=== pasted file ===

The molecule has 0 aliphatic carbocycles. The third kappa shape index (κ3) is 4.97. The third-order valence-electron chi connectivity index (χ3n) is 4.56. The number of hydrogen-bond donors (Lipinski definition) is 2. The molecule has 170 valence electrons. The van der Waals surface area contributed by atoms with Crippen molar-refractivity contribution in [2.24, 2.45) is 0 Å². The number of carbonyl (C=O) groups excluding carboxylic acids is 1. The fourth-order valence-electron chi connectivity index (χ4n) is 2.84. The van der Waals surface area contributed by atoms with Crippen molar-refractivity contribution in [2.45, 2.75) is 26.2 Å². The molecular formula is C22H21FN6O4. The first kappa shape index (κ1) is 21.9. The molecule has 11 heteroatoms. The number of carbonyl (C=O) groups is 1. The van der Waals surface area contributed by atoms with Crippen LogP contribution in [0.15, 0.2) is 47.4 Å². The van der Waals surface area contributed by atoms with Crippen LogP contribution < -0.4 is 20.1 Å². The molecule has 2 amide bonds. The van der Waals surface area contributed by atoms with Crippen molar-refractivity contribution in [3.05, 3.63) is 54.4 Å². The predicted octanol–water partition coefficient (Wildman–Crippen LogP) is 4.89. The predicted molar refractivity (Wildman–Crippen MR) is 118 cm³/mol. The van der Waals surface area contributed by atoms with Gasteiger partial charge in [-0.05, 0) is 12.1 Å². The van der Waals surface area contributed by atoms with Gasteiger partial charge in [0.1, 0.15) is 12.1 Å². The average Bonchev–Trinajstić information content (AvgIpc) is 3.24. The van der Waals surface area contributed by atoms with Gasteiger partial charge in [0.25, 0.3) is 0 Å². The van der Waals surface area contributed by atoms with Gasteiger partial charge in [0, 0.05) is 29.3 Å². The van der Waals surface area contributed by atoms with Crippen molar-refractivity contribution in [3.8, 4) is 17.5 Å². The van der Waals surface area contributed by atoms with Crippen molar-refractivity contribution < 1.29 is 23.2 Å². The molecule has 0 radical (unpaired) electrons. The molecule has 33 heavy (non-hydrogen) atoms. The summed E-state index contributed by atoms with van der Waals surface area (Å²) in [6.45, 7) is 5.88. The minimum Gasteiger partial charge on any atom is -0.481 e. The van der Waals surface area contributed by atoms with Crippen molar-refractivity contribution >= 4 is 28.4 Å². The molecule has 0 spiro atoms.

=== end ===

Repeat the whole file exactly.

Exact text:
The molecule has 0 aliphatic carbocycles. The third kappa shape index (κ3) is 4.97. The third-order valence-electron chi connectivity index (χ3n) is 4.56. The number of hydrogen-bond donors (Lipinski definition) is 2. The molecule has 170 valence electrons. The van der Waals surface area contributed by atoms with Crippen molar-refractivity contribution in [2.24, 2.45) is 0 Å². The number of carbonyl (C=O) groups excluding carboxylic acids is 1. The fourth-order valence-electron chi connectivity index (χ4n) is 2.84. The van der Waals surface area contributed by atoms with Crippen molar-refractivity contribution in [2.45, 2.75) is 26.2 Å². The molecular formula is C22H21FN6O4. The first kappa shape index (κ1) is 21.9. The molecule has 11 heteroatoms. The number of carbonyl (C=O) groups is 1. The van der Waals surface area contributed by atoms with Crippen LogP contribution in [0.15, 0.2) is 47.4 Å². The van der Waals surface area contributed by atoms with Crippen LogP contribution < -0.4 is 20.1 Å². The molecule has 2 amide bonds. The van der Waals surface area contributed by atoms with Crippen molar-refractivity contribution in [3.05, 3.63) is 54.4 Å². The predicted octanol–water partition coefficient (Wildman–Crippen LogP) is 4.89. The predicted molar refractivity (Wildman–Crippen MR) is 118 cm³/mol. The van der Waals surface area contributed by atoms with Gasteiger partial charge in [-0.05, 0) is 12.1 Å². The van der Waals surface area contributed by atoms with Gasteiger partial charge in [0.1, 0.15) is 12.1 Å². The average Bonchev–Trinajstić information content (AvgIpc) is 3.24. The van der Waals surface area contributed by atoms with Gasteiger partial charge in [0.25, 0.3) is 0 Å². The van der Waals surface area contributed by atoms with Gasteiger partial charge in [0, 0.05) is 29.3 Å². The van der Waals surface area contributed by atoms with Crippen molar-refractivity contribution in [3.8, 4) is 17.5 Å². The van der Waals surface area contributed by atoms with Crippen molar-refractivity contribution < 1.29 is 23.2 Å². The molecule has 0 radical (unpaired) electrons. The molecule has 33 heavy (non-hydrogen) atoms. The summed E-state index contributed by atoms with van der Waals surface area (Å²) in [6.45, 7) is 5.88. The minimum Gasteiger partial charge on any atom is -0.481 e. The van der Waals surface area contributed by atoms with Crippen molar-refractivity contribution >= 4 is 28.4 Å². The molecule has 0 spiro atoms.